Vanselow J, Grabczyk E, Ping J, Baetscher M, Teng S, Fishman MC. 1994. GAP-43 transgenic mice: dispersed genomic sequences confer a GAP-43-like expression pattern during development and regeneration. The Journal of neuroscience : the official journal of the Society for Neuroscience. 14(2):499-510. Pubmed: 8301350


Using transgenic mice, we have examined the expression pattern conferred by regions of genomic GAP-43 coupled to beta-galactosidase. We demonstrate that gene constructions that include the GAP-43 5'-flanking region along with sufficient sequences of the first intron drive beta-galactosidase (lacZ) expression to mimic in many regards the complex spatial and temporal pattern of endogenous GAP-43 expression. Transgene expression reaches peak levels during development, and persists at high levels in particular adult brain regions, such as the hippocampus and olfactory bulb. The inclusion of a stretch of the first intron in the construction is necessary to prevent expression outside of the nervous system, indicating that some of the cell specificity of GAP-43 expression is due to suppression of expression in inappropriate tissues. Injury caused by sciatic nerve crush causes reexpression of the transgene in adult sensory and motor neurons. This genomic region of GAP-43, therefore, includes elements responsive to neuronal growth signals that regulate both development and regeneration.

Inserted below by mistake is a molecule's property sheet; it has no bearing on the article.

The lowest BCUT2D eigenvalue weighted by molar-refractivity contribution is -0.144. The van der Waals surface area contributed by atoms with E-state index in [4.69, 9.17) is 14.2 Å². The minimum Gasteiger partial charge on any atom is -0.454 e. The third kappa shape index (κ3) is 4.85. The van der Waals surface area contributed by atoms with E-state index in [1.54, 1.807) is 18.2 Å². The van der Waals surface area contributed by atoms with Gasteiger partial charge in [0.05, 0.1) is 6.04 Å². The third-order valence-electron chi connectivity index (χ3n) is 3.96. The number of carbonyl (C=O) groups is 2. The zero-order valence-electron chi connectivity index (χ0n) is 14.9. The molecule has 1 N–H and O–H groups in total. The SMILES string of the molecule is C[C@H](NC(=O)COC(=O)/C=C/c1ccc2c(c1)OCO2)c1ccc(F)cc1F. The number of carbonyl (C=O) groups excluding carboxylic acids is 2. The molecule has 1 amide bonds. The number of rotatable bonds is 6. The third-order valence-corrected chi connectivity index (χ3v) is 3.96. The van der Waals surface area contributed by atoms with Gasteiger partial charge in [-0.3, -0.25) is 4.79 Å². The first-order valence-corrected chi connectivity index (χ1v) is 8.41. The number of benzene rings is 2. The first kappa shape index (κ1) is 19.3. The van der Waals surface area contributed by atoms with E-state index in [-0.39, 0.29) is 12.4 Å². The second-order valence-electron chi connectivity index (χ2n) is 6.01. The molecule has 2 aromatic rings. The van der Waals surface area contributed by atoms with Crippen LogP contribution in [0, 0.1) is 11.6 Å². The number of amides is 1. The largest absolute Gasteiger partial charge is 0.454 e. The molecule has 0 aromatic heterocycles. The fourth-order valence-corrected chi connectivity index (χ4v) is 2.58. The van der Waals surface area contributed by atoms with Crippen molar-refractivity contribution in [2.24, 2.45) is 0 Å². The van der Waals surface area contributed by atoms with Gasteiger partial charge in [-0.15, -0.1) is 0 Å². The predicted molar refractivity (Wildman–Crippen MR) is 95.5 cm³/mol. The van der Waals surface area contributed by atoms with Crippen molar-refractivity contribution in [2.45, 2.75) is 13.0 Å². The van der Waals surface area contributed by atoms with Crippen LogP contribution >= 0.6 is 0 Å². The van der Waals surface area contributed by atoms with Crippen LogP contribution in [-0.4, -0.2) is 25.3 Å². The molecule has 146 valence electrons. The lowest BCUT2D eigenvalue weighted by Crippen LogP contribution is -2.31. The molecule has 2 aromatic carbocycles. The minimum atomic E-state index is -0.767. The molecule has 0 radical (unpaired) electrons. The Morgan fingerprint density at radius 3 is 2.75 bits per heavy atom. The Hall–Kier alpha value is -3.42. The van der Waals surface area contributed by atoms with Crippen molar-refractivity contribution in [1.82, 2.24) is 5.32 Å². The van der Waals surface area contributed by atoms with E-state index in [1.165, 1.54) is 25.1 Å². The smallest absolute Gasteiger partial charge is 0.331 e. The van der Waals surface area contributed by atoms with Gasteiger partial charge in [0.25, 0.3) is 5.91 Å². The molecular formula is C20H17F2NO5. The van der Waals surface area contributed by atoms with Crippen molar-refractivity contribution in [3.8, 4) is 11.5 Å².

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Mark C. Fishman’s group studies the heart-brain connection. They employ a range of genetic, developmental, and neurobiological tools in zebrafish to understand what the heart tells the brain, and how critical internal sensory systems adjust homeostatic and somatic behaviors, including social interactions.

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